Skype Journal Test

Saturday, September 20, 2008

A few thoughts on Skype interop tradeoffs

Interoperability comes at the expense of innovation. Once you have multi-network interop, you can't drag a whole industry with you as you improve technology.

For example, Skype keeps improving their codecs with a team of PhDs in Stockholm. The team (still hiring) updates Skype's proprietary codecs, and their configurations, to the whole Skype network every few months. Same with Skype's p2p engine configuration, and with NAT traversal as new routers and firewalls are discovered. So the technology that makes Skype work is changing often. As are the computers and networks Skype runs on. Skype learned things at 100 million user accounts it didn't know at 1 or 10 million. What will they learn by 500 million users? Time and change are giving Skype a unique depth of experience, knowledge and skill.

The move to mobile complicates this further. What Skype knew about networks, latency, UI frameworks, etc. all came in the PC/Internet context. Codecs and encryption that work easily on PCs will melt most phones. Wideband audio, stereo, spatialized audio? These crowd pleasers wait for several cycles of Moore's Law and years of mobile device hardware evolution. High def video? A pipe dream for the next decade.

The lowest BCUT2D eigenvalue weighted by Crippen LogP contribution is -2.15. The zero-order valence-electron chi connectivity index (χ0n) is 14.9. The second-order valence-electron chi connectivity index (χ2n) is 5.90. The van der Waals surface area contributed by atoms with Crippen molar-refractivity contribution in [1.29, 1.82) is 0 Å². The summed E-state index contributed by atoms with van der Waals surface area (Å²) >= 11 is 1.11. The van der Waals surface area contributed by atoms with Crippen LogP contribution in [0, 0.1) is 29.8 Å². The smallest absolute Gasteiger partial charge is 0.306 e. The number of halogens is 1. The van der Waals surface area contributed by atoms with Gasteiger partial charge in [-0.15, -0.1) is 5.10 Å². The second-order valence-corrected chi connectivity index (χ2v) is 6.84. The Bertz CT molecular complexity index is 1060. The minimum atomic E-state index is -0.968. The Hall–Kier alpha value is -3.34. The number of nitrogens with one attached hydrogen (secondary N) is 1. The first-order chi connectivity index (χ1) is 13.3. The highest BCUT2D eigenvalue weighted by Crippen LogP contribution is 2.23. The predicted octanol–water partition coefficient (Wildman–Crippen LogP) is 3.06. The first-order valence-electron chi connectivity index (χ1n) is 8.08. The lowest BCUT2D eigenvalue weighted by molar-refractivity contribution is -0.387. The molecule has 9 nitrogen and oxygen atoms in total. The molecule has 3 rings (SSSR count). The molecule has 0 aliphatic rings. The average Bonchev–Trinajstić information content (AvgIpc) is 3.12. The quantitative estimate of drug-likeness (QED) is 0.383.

Yet Skype must blend mobile usage into their PC network while keeping core values and brand notes. And Skype hasn't started to plug-in to web sites,  another front with its own changes and revolutions. 

So the technology is fluid, complex, in motion. But Michael Robertson's call for Skype to interop is a call to stop innovation and adaptation. Kids born when the conventions MR wants Skype to support were defined are now starring on Are You Smarter Than A Fifth Grader? This is like locking in mileage and pollution standards from the Mad Men era instead of reaching for the zero emissions 100mpg car.

So:

  1. At what point should Skype give up competitive advantage for the increased network effect?
  2. When the environment continues to change rapidly, when should you stop innovating and start commoditizing?
  3. Can you interop on some features but not on others? Which ones? And when is it worth it?

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